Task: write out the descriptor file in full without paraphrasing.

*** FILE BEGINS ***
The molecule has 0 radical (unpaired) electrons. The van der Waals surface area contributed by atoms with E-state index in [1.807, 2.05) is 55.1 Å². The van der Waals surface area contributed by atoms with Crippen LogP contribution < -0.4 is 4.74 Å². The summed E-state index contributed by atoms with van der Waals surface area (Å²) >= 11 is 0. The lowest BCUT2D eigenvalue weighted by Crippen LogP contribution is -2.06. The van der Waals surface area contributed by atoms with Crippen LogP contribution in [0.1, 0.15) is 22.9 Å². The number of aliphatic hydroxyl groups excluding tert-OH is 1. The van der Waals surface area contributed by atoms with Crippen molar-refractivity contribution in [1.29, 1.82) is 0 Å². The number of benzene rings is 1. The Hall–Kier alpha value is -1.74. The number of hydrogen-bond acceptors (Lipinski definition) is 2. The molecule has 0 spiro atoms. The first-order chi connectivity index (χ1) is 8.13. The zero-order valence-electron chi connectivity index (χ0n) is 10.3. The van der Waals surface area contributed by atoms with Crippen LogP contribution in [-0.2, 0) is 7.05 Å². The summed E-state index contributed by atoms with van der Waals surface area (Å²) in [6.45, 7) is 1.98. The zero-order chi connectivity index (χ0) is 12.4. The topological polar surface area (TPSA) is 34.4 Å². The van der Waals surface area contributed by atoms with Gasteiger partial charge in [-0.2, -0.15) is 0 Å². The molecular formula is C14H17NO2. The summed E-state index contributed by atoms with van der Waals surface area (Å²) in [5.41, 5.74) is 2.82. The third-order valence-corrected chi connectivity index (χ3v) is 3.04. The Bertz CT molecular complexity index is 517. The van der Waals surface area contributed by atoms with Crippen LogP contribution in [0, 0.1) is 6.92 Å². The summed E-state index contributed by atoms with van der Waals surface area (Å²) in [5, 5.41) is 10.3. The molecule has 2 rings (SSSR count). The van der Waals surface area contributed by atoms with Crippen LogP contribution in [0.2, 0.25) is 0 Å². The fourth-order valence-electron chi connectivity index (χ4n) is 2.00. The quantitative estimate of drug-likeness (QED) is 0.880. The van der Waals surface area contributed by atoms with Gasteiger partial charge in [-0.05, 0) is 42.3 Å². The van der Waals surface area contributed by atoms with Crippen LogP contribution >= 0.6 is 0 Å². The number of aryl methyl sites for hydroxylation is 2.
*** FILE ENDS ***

The molecule has 0 radical (unpaired) electrons. The van der Waals surface area contributed by atoms with E-state index in [1.807, 2.05) is 55.1 Å². The van der Waals surface area contributed by atoms with Crippen LogP contribution < -0.4 is 4.74 Å². The summed E-state index contributed by atoms with van der Waals surface area (Å²) >= 11 is 0. The lowest BCUT2D eigenvalue weighted by Crippen LogP contribution is -2.06. The van der Waals surface area contributed by atoms with Crippen LogP contribution in [0.1, 0.15) is 22.9 Å². The number of aliphatic hydroxyl groups excluding tert-OH is 1. The van der Waals surface area contributed by atoms with Crippen molar-refractivity contribution in [1.29, 1.82) is 0 Å². The number of benzene rings is 1. The Hall–Kier alpha value is -1.74. The number of hydrogen-bond acceptors (Lipinski definition) is 2. The molecule has 0 spiro atoms. The first-order chi connectivity index (χ1) is 8.13. The zero-order valence-electron chi connectivity index (χ0n) is 10.3. The van der Waals surface area contributed by atoms with Crippen LogP contribution in [-0.2, 0) is 7.05 Å². The summed E-state index contributed by atoms with van der Waals surface area (Å²) in [6.45, 7) is 1.98. The zero-order chi connectivity index (χ0) is 12.4. The topological polar surface area (TPSA) is 34.4 Å². The van der Waals surface area contributed by atoms with Gasteiger partial charge in [-0.2, -0.15) is 0 Å². The molecular formula is C14H17NO2. The summed E-state index contributed by atoms with van der Waals surface area (Å²) in [5.41, 5.74) is 2.82. The third-order valence-corrected chi connectivity index (χ3v) is 3.04. The Bertz CT molecular complexity index is 517. The van der Waals surface area contributed by atoms with Crippen LogP contribution in [0, 0.1) is 6.92 Å². The summed E-state index contributed by atoms with van der Waals surface area (Å²) in [5, 5.41) is 10.3. The molecule has 2 rings (SSSR count). The van der Waals surface area contributed by atoms with Crippen LogP contribution in [0.2, 0.25) is 0 Å². The fourth-order valence-electron chi connectivity index (χ4n) is 2.00. The quantitative estimate of drug-likeness (QED) is 0.880. The van der Waals surface area contributed by atoms with Gasteiger partial charge in [-0.05, 0) is 42.3 Å². The van der Waals surface area contributed by atoms with Crippen LogP contribution >= 0.6 is 0 Å². The number of aryl methyl sites for hydroxylation is 2.